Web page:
Emptiness at Easter

There are a few things about Easter I want to encourage you with concerning emptiness. No doubt in church services throughout the world this Easter, people will attend with a nagging sense of emptiness in their lives. This emptiness is often medicated with sundry things: drugs, alcohol, sex, stealing, and the list goes on. What if there were something this Easter that could fill the emptiness with hope? Or life? Or love? A different kind of emptiness that could make us whole? As I look back on the very first Easter I see much emptiness that now fills my soul and life with joy, peace and hope. The way that Christ emptied Himself to demonstrate love for me has taken away all the other emptiness in my life! Through Easter, Jesus revealed His love and power in three distinctly empty ways.

The Empty Cross.

On that Sunday morning, people from all around would have looked up on that hill of the skull and seen three crosses. The difference with the one in the middle was that it was empty. The criminals on either side would have still been there hanging. Not Jesus. Being that Jesus was crucified on a Friday and had already died, they took Him off the cross and placed Him in a tomb…therefore His cross was empty.

Sin makes us feel empty inside. Even though it may bring pleasure for a time we are ultimately left wanting and dejected with the results of sin. The empty cross is a perfect picture to remind us of the price that was paid to remove the sin and its effects. The blood-stained wood was a visual remuneration of what Christ had done for us. But we must remember it was empty! The emptiness of the cross points to the fact that the payment was accepted. God required a blood sacrifice for sins and the empty cross demonstrated that Christ’s death was sufficient. Otherwise Jesus would still be on the cross “paying” for our sins.

The Empty Tomb.

Not only did Jesus exit the cross but He exited the tomb. The place where Jesus laid was a borrowed tomb, hollowed out of a cave, covered with a huge boulder at the entrance, not to mention the delegation of Roman soldiers guarding it. Securing the tomb this way would have prevented grave robbers or anyone else for that matter from tampering with the body. As the women approached the grave, they wondered how the boulder would be removed. When they arrived they were astonished to find the tomb open and the grave empty! Jesus was not there!

The empty tomb is indicative of Jesus’ power over life and death! Not only did He have to power and authority to lay down His life but to take it up again!  For those who may be dealing with the emptiness from loss or fear of death, the empty tomb can settle your worrisome heart.The empty tomb is comforting in its revelation of a risen Savior. The empty tomb proves that there is life after death because Jesus was not there!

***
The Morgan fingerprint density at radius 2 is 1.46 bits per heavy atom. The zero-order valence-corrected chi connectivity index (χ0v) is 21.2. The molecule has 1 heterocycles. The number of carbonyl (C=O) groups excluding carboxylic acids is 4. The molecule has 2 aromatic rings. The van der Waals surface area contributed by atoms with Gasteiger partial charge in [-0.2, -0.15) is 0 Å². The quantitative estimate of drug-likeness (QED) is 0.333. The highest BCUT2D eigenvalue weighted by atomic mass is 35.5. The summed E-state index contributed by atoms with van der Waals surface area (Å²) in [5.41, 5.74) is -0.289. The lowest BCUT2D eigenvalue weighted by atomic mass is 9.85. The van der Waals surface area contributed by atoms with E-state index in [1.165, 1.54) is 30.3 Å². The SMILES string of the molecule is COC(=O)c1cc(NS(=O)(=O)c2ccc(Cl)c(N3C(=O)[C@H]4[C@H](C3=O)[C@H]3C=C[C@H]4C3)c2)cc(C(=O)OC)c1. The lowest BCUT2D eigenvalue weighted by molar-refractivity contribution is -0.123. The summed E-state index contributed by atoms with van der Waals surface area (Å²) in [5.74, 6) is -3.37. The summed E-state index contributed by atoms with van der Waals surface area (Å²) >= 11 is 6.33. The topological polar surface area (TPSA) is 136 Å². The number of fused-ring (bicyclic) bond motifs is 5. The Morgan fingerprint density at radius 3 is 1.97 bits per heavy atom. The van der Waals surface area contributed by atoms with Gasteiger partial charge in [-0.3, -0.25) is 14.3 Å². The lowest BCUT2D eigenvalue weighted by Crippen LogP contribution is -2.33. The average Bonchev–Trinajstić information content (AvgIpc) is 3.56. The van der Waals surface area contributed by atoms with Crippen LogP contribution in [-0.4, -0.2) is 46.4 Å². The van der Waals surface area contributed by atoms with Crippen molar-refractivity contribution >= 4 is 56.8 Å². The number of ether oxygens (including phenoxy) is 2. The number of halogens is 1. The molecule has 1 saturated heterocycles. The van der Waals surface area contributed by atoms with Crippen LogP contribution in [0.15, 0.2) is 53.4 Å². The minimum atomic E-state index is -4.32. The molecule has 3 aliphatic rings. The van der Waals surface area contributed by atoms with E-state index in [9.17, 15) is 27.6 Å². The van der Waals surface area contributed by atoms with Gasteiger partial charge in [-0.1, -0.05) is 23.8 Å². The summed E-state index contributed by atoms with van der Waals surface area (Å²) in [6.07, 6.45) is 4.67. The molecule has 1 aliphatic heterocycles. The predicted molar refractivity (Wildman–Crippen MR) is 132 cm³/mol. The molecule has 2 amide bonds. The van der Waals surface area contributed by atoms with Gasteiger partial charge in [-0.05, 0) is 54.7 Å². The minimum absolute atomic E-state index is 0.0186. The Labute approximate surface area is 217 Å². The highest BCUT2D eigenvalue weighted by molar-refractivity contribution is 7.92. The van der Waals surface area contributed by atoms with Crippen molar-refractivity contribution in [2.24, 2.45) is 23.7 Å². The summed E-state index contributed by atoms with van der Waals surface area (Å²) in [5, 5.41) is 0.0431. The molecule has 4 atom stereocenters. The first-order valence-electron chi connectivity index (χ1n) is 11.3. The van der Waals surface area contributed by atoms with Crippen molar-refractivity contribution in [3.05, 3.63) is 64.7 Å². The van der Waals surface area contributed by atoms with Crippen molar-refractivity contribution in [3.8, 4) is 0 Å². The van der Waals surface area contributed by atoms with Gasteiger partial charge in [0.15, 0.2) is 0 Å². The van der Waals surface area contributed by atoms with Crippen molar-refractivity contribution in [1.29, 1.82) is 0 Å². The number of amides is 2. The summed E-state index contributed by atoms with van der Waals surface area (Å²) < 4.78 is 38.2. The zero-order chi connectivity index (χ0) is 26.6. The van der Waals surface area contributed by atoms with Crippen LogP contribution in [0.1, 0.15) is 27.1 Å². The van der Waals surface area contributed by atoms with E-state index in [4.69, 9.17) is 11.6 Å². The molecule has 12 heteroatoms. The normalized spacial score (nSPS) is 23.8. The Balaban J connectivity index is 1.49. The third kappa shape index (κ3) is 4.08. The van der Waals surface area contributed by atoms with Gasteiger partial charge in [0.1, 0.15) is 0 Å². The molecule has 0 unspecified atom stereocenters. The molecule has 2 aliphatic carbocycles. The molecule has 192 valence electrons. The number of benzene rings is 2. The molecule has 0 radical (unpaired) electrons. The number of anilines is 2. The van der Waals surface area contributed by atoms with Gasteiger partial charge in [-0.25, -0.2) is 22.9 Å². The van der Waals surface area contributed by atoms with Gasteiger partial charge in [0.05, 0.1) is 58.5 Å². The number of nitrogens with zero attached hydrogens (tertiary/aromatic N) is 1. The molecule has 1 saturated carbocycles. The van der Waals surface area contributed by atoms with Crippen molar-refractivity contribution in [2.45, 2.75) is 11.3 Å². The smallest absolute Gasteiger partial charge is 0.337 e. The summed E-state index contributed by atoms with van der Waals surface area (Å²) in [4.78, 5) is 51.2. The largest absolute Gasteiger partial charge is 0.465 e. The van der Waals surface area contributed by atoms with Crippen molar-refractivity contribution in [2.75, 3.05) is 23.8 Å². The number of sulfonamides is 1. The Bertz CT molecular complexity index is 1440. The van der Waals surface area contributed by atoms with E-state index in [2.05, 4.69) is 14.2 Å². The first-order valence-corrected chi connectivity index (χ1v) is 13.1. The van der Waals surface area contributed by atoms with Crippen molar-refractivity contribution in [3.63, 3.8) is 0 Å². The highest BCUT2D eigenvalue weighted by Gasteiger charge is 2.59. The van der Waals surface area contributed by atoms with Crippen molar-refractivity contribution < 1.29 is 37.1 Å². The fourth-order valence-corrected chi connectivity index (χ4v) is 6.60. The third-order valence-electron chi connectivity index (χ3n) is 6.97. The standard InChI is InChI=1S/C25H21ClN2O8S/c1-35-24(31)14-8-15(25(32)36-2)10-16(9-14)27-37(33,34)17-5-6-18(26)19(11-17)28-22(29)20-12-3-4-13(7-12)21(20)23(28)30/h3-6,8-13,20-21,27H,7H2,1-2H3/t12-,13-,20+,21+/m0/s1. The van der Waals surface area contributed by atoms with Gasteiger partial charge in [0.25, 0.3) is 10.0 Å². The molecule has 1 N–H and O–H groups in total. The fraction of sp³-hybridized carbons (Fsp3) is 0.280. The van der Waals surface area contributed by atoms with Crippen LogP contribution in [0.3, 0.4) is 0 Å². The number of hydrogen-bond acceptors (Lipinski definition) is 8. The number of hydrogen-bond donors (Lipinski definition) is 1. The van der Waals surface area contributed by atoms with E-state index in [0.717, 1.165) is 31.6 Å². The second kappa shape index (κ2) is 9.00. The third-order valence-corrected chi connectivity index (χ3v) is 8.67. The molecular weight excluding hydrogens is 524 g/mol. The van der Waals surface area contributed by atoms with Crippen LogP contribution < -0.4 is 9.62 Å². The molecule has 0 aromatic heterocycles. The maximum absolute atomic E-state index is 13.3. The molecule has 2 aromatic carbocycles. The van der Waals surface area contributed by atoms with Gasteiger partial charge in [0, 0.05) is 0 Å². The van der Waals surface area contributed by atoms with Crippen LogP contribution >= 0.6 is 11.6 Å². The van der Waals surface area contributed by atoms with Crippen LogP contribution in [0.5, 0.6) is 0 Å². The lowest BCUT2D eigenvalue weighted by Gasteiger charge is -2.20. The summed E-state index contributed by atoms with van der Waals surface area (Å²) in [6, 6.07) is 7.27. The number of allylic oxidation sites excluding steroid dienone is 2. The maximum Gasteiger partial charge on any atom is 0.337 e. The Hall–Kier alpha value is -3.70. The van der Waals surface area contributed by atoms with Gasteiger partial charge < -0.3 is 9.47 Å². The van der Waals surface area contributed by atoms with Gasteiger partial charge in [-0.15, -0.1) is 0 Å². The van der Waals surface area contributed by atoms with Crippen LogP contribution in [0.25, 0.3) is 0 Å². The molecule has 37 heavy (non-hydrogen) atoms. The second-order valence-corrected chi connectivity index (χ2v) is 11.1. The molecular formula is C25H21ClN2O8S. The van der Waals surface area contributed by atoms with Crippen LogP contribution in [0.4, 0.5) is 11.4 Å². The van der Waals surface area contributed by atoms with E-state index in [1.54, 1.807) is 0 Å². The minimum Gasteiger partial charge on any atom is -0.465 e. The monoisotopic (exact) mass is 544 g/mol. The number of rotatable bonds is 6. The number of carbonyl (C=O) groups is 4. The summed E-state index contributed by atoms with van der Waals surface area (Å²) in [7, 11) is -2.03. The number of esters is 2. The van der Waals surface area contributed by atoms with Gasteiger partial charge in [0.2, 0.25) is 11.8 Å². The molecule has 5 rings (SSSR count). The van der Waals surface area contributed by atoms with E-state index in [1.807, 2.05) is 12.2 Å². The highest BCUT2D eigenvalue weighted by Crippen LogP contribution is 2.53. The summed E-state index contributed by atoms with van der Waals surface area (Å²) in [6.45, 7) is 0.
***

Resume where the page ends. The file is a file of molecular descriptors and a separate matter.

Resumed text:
The Empty Clothes.

Stories began to surface of what happened to Jesus: perhaps he had been stolen? Maybe He had fainted and somehow recovered during the time in the tomb and then escaped. Maybe His disciples came and administered some healing power?

After the women and disciples made their way to the tomb, they found something almost as strange as the empty tomb itself! They found the grave clothes neatly folded and left behind! A grave robber or anyone else violating entrance into the tomb would not have carefully taken time to fold the clothes! This detail in the story of Jesus is significant in that it validates a bodily resurrection. There was no dead body…but there was an alive one! Jesus rose from the dead, folded the grave clothes He no longer needed. He left it where it belonged: in the grave! The grave clothes emblematic of death were not fit for the Author of LIfe! Emptiness can be left behind by finding fullness of life in Christ. Robe yourself in Christ and walk in newness of life!

Advertisements

Leave a Reply

Fill in your details below or click an icon to log in:

WordPress.com Logo

You are commenting using your WordPress.com account. Log Out / Change )

Twitter picture

You are commenting using your Twitter account. Log Out / Change )

Facebook photo

You are commenting using your Facebook account. Log Out / Change )

Google+ photo

You are commenting using your Google+ account. Log Out / Change )

Connecting to %s